In verses 11-12 we learn that the man of God must flee from evil and pursue righteousness. 

Verse 11: But as for you, O man of God, 

flee these things. 

Pursue righteousness, godliness, faith, love, steadfastness, gentleness. 

Fight the good fight of the faith. 

Take hold of the eternal life 

to which you were called 

and about which you made the good confession in the presence of many witnesses. 

Notice the string of imperatives, or commands — flee, pursue, fight and take hold of, Paul says. In just a moment we will talk about what Timothy was to flee from, pursue, fight against, and take possession of. But let me first make this general observation. These are all things that are done in battle. The Christian life is a battle, friends. And so too is Christian ministry. In battle, a soldier will be constantly fleeing, pursuing, and fighting with the objective being to take hold of some prize. And so it is for the Christan and the Christian minister. The Christian life is a battle. And the battlefield is no place for idleness, complacency, or a lack of direction.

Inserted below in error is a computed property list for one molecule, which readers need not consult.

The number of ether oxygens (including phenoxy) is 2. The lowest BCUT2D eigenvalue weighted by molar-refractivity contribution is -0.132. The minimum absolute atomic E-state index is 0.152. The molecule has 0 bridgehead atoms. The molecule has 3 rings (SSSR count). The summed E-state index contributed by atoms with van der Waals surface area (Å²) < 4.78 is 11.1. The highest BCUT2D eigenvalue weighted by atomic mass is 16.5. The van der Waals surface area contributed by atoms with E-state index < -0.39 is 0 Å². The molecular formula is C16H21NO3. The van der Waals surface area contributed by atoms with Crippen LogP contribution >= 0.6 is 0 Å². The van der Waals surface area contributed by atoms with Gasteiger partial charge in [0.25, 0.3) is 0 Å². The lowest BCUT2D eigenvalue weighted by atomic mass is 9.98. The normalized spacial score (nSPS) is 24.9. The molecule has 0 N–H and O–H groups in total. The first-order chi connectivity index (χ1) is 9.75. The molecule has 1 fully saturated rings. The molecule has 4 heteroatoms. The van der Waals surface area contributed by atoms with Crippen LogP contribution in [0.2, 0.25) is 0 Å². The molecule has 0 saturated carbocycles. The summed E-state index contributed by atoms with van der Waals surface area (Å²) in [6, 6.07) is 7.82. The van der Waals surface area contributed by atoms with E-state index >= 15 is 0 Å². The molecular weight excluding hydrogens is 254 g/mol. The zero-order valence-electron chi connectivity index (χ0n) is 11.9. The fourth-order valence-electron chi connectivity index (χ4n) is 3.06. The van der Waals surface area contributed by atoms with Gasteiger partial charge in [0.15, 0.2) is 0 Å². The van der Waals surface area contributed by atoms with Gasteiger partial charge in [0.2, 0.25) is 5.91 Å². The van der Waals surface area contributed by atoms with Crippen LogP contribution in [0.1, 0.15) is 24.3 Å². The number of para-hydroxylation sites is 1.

“Flee these things”, Paul says. What things? 

Well, there are many things that we are to flee from in the Christian life. In 1 Corinthians 6:18 Paul says, “Flee from sexual immorality. Every other sin a person commits is outside the body, but the sexually immoral person sins against his own body” (1 Corinthians 6:18, ESV). In 1 Corinthians 10:14 Paul says, “Therefore, my beloved, flee from idolatry” (1 Corinthians 10:14, ESV). And in 2 Timothy 2:22 he says, “So flee youthful passions…” (2 Timothy 2:22, ESV). So what are we to flee from? We are to flee from all that is sinful. The Christian is to “Abhor what is evil; hold fast to what is good” (Romans 12:9, ESV). But when Paul tells Timothy to “flee these things”, he has in mind the things that he has just warned against in the previous passage. In particular, the love of money, lack of contentment, and the prideful, quarrelsome disposition characteristic of the false teachers. “Flee these things”, Timothy. Run away from these things, Paul says.